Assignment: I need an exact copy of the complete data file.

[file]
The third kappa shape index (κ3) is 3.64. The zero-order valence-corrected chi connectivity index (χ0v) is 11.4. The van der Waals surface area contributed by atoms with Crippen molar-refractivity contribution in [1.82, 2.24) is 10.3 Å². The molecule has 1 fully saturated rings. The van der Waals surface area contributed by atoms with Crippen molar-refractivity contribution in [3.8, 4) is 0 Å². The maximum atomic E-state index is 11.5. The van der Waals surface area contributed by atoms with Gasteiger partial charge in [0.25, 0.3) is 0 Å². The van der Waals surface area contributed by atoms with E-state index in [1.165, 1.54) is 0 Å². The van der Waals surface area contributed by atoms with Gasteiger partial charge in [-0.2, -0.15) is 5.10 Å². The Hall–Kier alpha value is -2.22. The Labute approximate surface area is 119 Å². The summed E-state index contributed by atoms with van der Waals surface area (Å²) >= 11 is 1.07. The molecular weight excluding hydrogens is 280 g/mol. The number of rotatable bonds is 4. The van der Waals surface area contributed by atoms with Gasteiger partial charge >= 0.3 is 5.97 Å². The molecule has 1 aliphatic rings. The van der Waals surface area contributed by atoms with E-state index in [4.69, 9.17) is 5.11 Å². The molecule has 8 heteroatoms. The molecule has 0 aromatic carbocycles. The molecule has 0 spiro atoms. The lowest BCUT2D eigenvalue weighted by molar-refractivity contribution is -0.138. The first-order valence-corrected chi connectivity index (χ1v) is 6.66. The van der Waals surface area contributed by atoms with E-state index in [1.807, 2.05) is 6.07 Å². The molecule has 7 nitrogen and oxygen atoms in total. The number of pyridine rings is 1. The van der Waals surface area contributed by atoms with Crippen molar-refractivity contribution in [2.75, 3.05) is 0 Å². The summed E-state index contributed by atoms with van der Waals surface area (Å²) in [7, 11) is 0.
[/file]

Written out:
The third kappa shape index (κ3) is 3.64. The zero-order valence-corrected chi connectivity index (χ0v) is 11.4. The van der Waals surface area contributed by atoms with Crippen molar-refractivity contribution in [1.82, 2.24) is 10.3 Å². The molecule has 1 fully saturated rings. The van der Waals surface area contributed by atoms with Crippen molar-refractivity contribution in [3.8, 4) is 0 Å². The maximum atomic E-state index is 11.5. The van der Waals surface area contributed by atoms with Gasteiger partial charge in [0.25, 0.3) is 0 Å². The van der Waals surface area contributed by atoms with E-state index in [1.165, 1.54) is 0 Å². The van der Waals surface area contributed by atoms with Gasteiger partial charge in [-0.2, -0.15) is 5.10 Å². The Hall–Kier alpha value is -2.22. The Labute approximate surface area is 119 Å². The summed E-state index contributed by atoms with van der Waals surface area (Å²) >= 11 is 1.07. The molecular weight excluding hydrogens is 280 g/mol. The number of rotatable bonds is 4. The van der Waals surface area contributed by atoms with Gasteiger partial charge >= 0.3 is 5.97 Å². The molecule has 1 aliphatic rings. The van der Waals surface area contributed by atoms with E-state index in [4.69, 9.17) is 5.11 Å². The molecule has 8 heteroatoms. The molecule has 0 aromatic carbocycles. The molecule has 0 spiro atoms. The lowest BCUT2D eigenvalue weighted by molar-refractivity contribution is -0.138. The first-order valence-corrected chi connectivity index (χ1v) is 6.66. The van der Waals surface area contributed by atoms with E-state index in [1.807, 2.05) is 6.07 Å². The molecule has 7 nitrogen and oxygen atoms in total. The number of pyridine rings is 1. The van der Waals surface area contributed by atoms with Crippen molar-refractivity contribution in [2.75, 3.05) is 0 Å². The summed E-state index contributed by atoms with van der Waals surface area (Å²) in [7, 11) is 0.